While we would all like to think that if we could make it to 2019, we’d enter into a time in which slave labor was no longer acceptable. However, if you believed that, you’d only be lying to yourself.
In fact, while there are 86 ‘free’ countries and a Universal Declaration of Human rights, there are still numerous companies that completely ignore the basic human rights every person deserves, in order to make a few extra dollars. Do you still shop through them? If so, it may be time to decide where you stand.
1. Victoria’s Secret
While some of us may not consider prison labor to be slave labor, prisoners make around 45 cents per $90 piece of lingerie. Obviously, this is barely fair, regardless of one’s criminal past.
After Oxfam, a charity that follows development found that Starbucks was depriving coffee growers of 90 million dollars each year, they were pushed by the public to clean up their act. However, their list of disclosed locations included regions that are known for child labor, according to the United States’ own list.
While Nike spoke a big game after an expose in 1992, that showed their associations with child labor, and slave labor, they have only slightly changed their game. Sadly, even in 2016, a mere 86% of factories actually followed the minimum standards set to avoid a replay of past events.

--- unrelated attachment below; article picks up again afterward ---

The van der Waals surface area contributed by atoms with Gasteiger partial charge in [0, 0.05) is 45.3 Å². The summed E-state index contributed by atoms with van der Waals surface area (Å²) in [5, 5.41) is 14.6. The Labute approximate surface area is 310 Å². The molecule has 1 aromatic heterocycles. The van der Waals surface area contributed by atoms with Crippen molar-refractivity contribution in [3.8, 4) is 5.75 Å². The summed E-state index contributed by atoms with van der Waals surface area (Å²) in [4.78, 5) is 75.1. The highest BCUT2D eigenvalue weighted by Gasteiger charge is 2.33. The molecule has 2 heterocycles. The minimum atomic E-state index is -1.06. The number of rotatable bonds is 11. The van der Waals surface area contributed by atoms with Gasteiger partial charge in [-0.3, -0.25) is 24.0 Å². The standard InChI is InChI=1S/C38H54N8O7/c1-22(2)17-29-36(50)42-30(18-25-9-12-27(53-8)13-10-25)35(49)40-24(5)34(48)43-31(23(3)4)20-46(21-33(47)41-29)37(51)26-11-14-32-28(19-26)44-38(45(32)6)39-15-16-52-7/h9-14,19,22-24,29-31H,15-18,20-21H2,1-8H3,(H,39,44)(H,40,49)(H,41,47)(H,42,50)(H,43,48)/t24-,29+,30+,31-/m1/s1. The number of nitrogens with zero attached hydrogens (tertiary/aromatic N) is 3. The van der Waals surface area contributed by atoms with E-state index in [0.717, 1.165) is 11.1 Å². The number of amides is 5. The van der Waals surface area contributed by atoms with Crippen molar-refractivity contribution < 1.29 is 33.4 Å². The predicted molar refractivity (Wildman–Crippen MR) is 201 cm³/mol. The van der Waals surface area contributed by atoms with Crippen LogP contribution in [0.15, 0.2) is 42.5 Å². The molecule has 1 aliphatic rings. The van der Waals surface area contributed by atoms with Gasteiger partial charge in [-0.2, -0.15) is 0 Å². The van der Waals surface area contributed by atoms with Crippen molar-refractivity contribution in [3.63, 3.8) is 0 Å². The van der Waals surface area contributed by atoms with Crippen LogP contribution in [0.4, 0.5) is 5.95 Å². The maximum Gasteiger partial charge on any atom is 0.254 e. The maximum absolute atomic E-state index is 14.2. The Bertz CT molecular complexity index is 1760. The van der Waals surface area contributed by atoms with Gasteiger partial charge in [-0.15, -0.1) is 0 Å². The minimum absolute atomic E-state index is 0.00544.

They may speak a big game on paper, with moves in 2001 to completely work to do away with child labor, they are far from living up to their word. In 2005, there was a lawsuit brought against them by a previous child worker, and Terry Collingsworth the human rights lawyer on the case said in as recent a year as 2018, Nestle still had yet to meet their own goals regarding child labor.
H&M employees have been forced to work excruciating hours that are far beyond what is considered legal, with no increases in their pay. With the harsh work conditions taking place in Cambodia and India, where breaks are a rarity, and other sweatshop conditions exist, it is hard to give them a pass on this.
After the 2010 Deepwater Horizon explosion, prisoners were used to clean up the mess, and not even paid in the slightest.
Walmart was reported to have used locations where workers were forced to work in sweltering heat, without clean drinking water, and without overtime pay. They were given little to no breaks and were rarely paid for their work.
Computer maker Dell was found to have used inmates to recycle their old PC’s in 2003. However, they were later stopped by a watchdog group that pointed out that the inmates were likely being exposed to toxins.